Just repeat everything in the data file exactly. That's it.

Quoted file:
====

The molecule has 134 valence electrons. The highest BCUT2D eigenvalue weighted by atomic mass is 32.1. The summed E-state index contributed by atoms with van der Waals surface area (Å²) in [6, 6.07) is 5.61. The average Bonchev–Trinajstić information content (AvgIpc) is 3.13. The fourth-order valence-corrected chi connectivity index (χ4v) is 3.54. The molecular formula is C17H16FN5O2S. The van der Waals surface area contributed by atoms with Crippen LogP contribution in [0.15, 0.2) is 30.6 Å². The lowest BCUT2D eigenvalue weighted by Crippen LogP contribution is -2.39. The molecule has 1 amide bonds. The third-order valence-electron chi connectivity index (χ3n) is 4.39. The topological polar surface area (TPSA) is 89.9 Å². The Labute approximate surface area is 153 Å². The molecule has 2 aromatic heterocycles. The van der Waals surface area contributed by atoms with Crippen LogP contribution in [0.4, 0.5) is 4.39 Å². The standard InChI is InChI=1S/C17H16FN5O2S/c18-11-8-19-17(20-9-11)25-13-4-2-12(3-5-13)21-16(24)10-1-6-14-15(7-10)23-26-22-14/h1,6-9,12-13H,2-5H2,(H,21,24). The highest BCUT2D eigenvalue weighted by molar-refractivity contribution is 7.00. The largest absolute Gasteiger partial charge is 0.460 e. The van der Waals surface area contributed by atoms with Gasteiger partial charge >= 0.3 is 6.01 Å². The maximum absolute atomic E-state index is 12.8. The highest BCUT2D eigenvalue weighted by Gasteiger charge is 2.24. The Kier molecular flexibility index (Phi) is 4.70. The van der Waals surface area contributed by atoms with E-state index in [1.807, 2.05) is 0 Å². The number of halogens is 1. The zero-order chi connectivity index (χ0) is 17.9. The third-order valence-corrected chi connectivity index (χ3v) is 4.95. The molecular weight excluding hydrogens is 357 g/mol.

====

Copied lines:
The molecule has 134 valence electrons. The highest BCUT2D eigenvalue weighted by atomic mass is 32.1. The summed E-state index contributed by atoms with van der Waals surface area (Å²) in [6, 6.07) is 5.61. The average Bonchev–Trinajstić information content (AvgIpc) is 3.13. The fourth-order valence-corrected chi connectivity index (χ4v) is 3.54. The molecular formula is C17H16FN5O2S. The van der Waals surface area contributed by atoms with Crippen LogP contribution in [0.15, 0.2) is 30.6 Å². The lowest BCUT2D eigenvalue weighted by Crippen LogP contribution is -2.39. The molecule has 1 amide bonds. The third-order valence-electron chi connectivity index (χ3n) is 4.39. The topological polar surface area (TPSA) is 89.9 Å². The Labute approximate surface area is 153 Å². The molecule has 2 aromatic heterocycles. The van der Waals surface area contributed by atoms with Crippen LogP contribution in [0.4, 0.5) is 4.39 Å². The standard InChI is InChI=1S/C17H16FN5O2S/c18-11-8-19-17(20-9-11)25-13-4-2-12(3-5-13)21-16(24)10-1-6-14-15(7-10)23-26-22-14/h1,6-9,12-13H,2-5H2,(H,21,24). The highest BCUT2D eigenvalue weighted by molar-refractivity contribution is 7.00. The largest absolute Gasteiger partial charge is 0.460 e. The van der Waals surface area contributed by atoms with Gasteiger partial charge >= 0.3 is 6.01 Å². The maximum absolute atomic E-state index is 12.8. The highest BCUT2D eigenvalue weighted by Gasteiger charge is 2.24. The Kier molecular flexibility index (Phi) is 4.70. The van der Waals surface area contributed by atoms with E-state index in [1.807, 2.05) is 0 Å². The number of halogens is 1. The zero-order chi connectivity index (χ0) is 17.9. The third-order valence-corrected chi connectivity index (χ3v) is 4.95. The molecular weight excluding hydrogens is 357 g/mol.